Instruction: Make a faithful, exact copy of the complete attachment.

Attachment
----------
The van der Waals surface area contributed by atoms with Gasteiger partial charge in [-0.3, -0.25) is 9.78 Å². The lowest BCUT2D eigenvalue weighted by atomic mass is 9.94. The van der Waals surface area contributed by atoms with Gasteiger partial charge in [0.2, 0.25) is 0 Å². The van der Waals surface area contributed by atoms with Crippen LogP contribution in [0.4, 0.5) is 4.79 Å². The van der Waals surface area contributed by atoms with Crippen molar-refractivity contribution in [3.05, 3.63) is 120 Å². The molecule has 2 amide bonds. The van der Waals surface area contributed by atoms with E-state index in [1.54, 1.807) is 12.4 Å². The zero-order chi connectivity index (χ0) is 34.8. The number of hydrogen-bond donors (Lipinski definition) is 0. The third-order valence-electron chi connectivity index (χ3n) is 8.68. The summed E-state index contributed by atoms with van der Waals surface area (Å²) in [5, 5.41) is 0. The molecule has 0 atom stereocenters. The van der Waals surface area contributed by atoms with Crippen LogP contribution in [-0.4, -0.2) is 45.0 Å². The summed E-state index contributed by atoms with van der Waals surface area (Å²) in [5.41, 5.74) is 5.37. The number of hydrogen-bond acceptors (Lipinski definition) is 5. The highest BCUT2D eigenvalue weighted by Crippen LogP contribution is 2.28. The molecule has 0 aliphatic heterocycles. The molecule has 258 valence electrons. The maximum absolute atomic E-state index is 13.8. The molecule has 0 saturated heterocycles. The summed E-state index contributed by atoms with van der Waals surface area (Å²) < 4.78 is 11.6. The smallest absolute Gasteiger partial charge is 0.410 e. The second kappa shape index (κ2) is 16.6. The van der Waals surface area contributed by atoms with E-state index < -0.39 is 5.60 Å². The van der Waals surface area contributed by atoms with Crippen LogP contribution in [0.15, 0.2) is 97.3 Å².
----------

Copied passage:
The van der Waals surface area contributed by atoms with Gasteiger partial charge in [-0.3, -0.25) is 9.78 Å². The lowest BCUT2D eigenvalue weighted by atomic mass is 9.94. The van der Waals surface area contributed by atoms with Gasteiger partial charge in [0.2, 0.25) is 0 Å². The van der Waals surface area contributed by atoms with Crippen LogP contribution in [0.4, 0.5) is 4.79 Å². The van der Waals surface area contributed by atoms with Crippen molar-refractivity contribution in [3.05, 3.63) is 120 Å². The molecule has 2 amide bonds. The van der Waals surface area contributed by atoms with E-state index in [1.54, 1.807) is 12.4 Å². The zero-order chi connectivity index (χ0) is 34.8. The number of hydrogen-bond donors (Lipinski definition) is 0. The third-order valence-electron chi connectivity index (χ3n) is 8.68. The summed E-state index contributed by atoms with van der Waals surface area (Å²) in [5, 5.41) is 0. The molecule has 0 atom stereocenters. The van der Waals surface area contributed by atoms with Crippen LogP contribution in [-0.4, -0.2) is 45.0 Å². The summed E-state index contributed by atoms with van der Waals surface area (Å²) in [5.41, 5.74) is 5.37. The number of hydrogen-bond acceptors (Lipinski definition) is 5. The highest BCUT2D eigenvalue weighted by Crippen LogP contribution is 2.28. The molecule has 0 aliphatic heterocycles. The molecule has 258 valence electrons. The maximum absolute atomic E-state index is 13.8. The molecule has 0 saturated heterocycles. The summed E-state index contributed by atoms with van der Waals surface area (Å²) < 4.78 is 11.6. The smallest absolute Gasteiger partial charge is 0.410 e. The second kappa shape index (κ2) is 16.6. The van der Waals surface area contributed by atoms with E-state index < -0.39 is 5.60 Å². The van der Waals surface area contributed by atoms with Crippen LogP contribution in [0.15, 0.2) is 97.3 Å².